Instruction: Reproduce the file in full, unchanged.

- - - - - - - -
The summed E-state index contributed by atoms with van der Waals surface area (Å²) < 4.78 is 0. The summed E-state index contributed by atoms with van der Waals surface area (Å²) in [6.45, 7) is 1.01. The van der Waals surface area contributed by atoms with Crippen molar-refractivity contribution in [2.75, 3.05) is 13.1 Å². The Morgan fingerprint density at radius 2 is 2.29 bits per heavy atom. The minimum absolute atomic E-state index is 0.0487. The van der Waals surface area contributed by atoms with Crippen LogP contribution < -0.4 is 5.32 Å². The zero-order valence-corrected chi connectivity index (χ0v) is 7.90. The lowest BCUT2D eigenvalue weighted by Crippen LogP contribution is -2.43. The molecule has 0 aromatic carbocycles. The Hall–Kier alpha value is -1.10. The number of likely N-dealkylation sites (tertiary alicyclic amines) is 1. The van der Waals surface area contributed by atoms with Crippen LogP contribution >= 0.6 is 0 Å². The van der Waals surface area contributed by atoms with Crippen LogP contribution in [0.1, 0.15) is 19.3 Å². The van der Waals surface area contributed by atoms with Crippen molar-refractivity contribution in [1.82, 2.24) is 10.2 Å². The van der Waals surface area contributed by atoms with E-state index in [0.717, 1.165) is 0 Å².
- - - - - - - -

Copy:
The summed E-state index contributed by atoms with van der Waals surface area (Å²) < 4.78 is 0. The summed E-state index contributed by atoms with van der Waals surface area (Å²) in [6.45, 7) is 1.01. The van der Waals surface area contributed by atoms with Crippen molar-refractivity contribution in [2.75, 3.05) is 13.1 Å². The Morgan fingerprint density at radius 2 is 2.29 bits per heavy atom. The minimum absolute atomic E-state index is 0.0487. The van der Waals surface area contributed by atoms with Crippen LogP contribution < -0.4 is 5.32 Å². The zero-order valence-corrected chi connectivity index (χ0v) is 7.90. The lowest BCUT2D eigenvalue weighted by Crippen LogP contribution is -2.43. The molecule has 0 aromatic carbocycles. The Hall–Kier alpha value is -1.10. The number of likely N-dealkylation sites (tertiary alicyclic amines) is 1. The van der Waals surface area contributed by atoms with Crippen LogP contribution >= 0.6 is 0 Å². The van der Waals surface area contributed by atoms with Crippen LogP contribution in [0.1, 0.15) is 19.3 Å². The van der Waals surface area contributed by atoms with Crippen molar-refractivity contribution in [1.82, 2.24) is 10.2 Å². The van der Waals surface area contributed by atoms with E-state index in [0.717, 1.165) is 0 Å².